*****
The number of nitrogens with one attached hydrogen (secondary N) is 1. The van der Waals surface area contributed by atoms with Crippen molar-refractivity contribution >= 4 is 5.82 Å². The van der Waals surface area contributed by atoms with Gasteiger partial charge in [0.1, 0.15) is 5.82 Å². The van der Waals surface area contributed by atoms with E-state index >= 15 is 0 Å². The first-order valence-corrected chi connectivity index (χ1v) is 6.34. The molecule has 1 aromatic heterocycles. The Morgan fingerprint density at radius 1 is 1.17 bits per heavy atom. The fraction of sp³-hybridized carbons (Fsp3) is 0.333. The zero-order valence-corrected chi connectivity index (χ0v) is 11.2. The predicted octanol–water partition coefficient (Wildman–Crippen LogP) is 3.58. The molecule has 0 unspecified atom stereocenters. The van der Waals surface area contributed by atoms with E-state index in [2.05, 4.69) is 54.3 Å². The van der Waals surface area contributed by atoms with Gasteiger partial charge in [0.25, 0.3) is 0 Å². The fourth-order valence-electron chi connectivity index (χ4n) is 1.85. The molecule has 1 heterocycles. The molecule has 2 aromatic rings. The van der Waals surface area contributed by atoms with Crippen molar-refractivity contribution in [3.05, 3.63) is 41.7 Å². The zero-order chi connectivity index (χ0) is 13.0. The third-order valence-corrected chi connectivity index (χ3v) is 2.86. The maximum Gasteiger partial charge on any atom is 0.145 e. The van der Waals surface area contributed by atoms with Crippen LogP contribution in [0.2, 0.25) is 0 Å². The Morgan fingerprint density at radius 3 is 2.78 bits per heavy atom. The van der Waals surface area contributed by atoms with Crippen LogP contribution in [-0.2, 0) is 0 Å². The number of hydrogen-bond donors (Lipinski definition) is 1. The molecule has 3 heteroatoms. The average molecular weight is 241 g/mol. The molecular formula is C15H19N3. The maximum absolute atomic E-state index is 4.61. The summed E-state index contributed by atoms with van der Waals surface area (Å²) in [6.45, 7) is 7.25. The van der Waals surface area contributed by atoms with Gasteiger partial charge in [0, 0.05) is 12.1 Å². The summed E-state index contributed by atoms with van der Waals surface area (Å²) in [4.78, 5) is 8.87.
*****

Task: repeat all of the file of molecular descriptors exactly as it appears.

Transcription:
The number of nitrogens with one attached hydrogen (secondary N) is 1. The van der Waals surface area contributed by atoms with Crippen molar-refractivity contribution >= 4 is 5.82 Å². The van der Waals surface area contributed by atoms with Gasteiger partial charge in [0.1, 0.15) is 5.82 Å². The van der Waals surface area contributed by atoms with E-state index >= 15 is 0 Å². The first-order valence-corrected chi connectivity index (χ1v) is 6.34. The molecule has 1 aromatic heterocycles. The Morgan fingerprint density at radius 1 is 1.17 bits per heavy atom. The fraction of sp³-hybridized carbons (Fsp3) is 0.333. The zero-order valence-corrected chi connectivity index (χ0v) is 11.2. The predicted octanol–water partition coefficient (Wildman–Crippen LogP) is 3.58. The molecule has 0 unspecified atom stereocenters. The van der Waals surface area contributed by atoms with E-state index in [2.05, 4.69) is 54.3 Å². The van der Waals surface area contributed by atoms with Gasteiger partial charge in [0.25, 0.3) is 0 Å². The fourth-order valence-electron chi connectivity index (χ4n) is 1.85. The molecule has 1 heterocycles. The molecule has 2 aromatic rings. The van der Waals surface area contributed by atoms with Crippen molar-refractivity contribution in [3.05, 3.63) is 41.7 Å². The zero-order chi connectivity index (χ0) is 13.0. The third-order valence-corrected chi connectivity index (χ3v) is 2.86. The maximum Gasteiger partial charge on any atom is 0.145 e. The van der Waals surface area contributed by atoms with Crippen LogP contribution in [0.2, 0.25) is 0 Å². The Morgan fingerprint density at radius 3 is 2.78 bits per heavy atom. The van der Waals surface area contributed by atoms with Crippen LogP contribution in [-0.2, 0) is 0 Å². The number of hydrogen-bond donors (Lipinski definition) is 1. The molecule has 3 heteroatoms. The average molecular weight is 241 g/mol. The molecular formula is C15H19N3. The maximum absolute atomic E-state index is 4.61. The summed E-state index contributed by atoms with van der Waals surface area (Å²) in [6.45, 7) is 7.25. The van der Waals surface area contributed by atoms with Gasteiger partial charge in [0, 0.05) is 12.1 Å². The summed E-state index contributed by atoms with van der Waals surface area (Å²) in [4.78, 5) is 8.87.